Now, of course, Zeppelins were something new in warfare and
they made people really frightened, more so when the munitions
factory started at Barnbow and the search-light squad at Laverack.
My father, on his way home from work, saw a Zeppelin. He was
coming up from the beck where the squad was, so he may have seen
it in a search-light. That night a bomb was dropped on York but
only hit one house. When a Zeppelin was about, ground birds used
to became agitated and make a great noise.
Then it was lights out for everyone. Each night, men
volunteers had to do the rounds to warn people about lights. One
thing in Barwick's favour was that there were no street lights.
All blinds had to be altered from light colour to dark green.
Bicycle lights had to be turned downwards so no light was visible.
Any strangers in Barwick had to be watched. Old Mr Corlett
made a good example of a "German spy". He lived with his son,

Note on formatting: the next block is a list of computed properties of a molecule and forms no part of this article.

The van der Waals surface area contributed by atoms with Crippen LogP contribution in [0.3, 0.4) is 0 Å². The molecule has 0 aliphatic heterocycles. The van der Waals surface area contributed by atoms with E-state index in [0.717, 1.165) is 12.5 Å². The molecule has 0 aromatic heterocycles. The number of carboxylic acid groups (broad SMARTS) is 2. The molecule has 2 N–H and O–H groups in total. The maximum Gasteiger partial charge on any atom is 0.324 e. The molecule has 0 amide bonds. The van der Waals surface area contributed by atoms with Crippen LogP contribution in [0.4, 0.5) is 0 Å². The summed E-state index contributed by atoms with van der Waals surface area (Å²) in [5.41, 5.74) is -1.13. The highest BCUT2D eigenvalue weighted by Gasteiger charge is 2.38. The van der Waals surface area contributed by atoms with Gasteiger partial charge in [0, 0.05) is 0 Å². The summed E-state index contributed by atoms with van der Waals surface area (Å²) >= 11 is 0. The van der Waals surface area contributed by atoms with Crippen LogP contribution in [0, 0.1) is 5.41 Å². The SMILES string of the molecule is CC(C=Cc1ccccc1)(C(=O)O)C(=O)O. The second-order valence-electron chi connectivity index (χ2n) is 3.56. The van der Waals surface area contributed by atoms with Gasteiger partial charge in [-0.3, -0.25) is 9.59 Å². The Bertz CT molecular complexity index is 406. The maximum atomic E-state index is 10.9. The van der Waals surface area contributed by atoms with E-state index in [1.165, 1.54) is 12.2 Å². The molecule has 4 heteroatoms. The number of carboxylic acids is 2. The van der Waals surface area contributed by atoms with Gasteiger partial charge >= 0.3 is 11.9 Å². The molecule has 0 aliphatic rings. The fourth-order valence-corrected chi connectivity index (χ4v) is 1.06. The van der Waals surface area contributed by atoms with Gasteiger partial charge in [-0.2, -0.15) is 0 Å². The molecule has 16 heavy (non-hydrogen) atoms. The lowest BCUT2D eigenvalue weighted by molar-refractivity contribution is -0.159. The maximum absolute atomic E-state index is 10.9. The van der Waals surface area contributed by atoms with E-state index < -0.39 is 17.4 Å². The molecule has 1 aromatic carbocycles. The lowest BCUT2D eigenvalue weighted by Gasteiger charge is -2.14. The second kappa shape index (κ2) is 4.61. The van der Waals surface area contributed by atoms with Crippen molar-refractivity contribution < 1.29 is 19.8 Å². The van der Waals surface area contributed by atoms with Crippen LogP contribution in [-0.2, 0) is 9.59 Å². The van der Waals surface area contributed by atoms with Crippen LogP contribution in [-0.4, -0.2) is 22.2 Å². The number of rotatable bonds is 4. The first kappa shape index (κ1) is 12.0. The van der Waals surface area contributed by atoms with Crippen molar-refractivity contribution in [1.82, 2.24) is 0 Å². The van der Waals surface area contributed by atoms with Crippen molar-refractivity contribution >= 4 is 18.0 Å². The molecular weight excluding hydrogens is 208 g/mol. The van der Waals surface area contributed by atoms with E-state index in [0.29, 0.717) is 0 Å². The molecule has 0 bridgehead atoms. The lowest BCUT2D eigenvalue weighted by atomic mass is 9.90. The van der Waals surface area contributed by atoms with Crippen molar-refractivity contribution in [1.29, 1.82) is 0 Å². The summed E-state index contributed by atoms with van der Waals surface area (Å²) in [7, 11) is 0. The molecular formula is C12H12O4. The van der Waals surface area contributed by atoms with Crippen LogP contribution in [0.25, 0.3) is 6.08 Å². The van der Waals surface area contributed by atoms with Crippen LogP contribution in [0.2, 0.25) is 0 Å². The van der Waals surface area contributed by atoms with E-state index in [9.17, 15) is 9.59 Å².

Frank, and an attractive housekeeper. He had a full beard, wore a
smoker's hat and coat, and smoked a queer sort of pipe. He was
not seen much in Barwick, but went to work in Leeds by train. I
was a friend of Frank's till his father made him join the Navy.
Boots and shoes were in short supply so people had to use
clogs, some without irons. It was found that clogs for small
children were good for their ankles. Clogs had no give in them
and they were made to look nice with a bright red, thin leather,
with brass nails with big heads to hold the tops to the wood.
My mother lost three brothers out of six in the war; three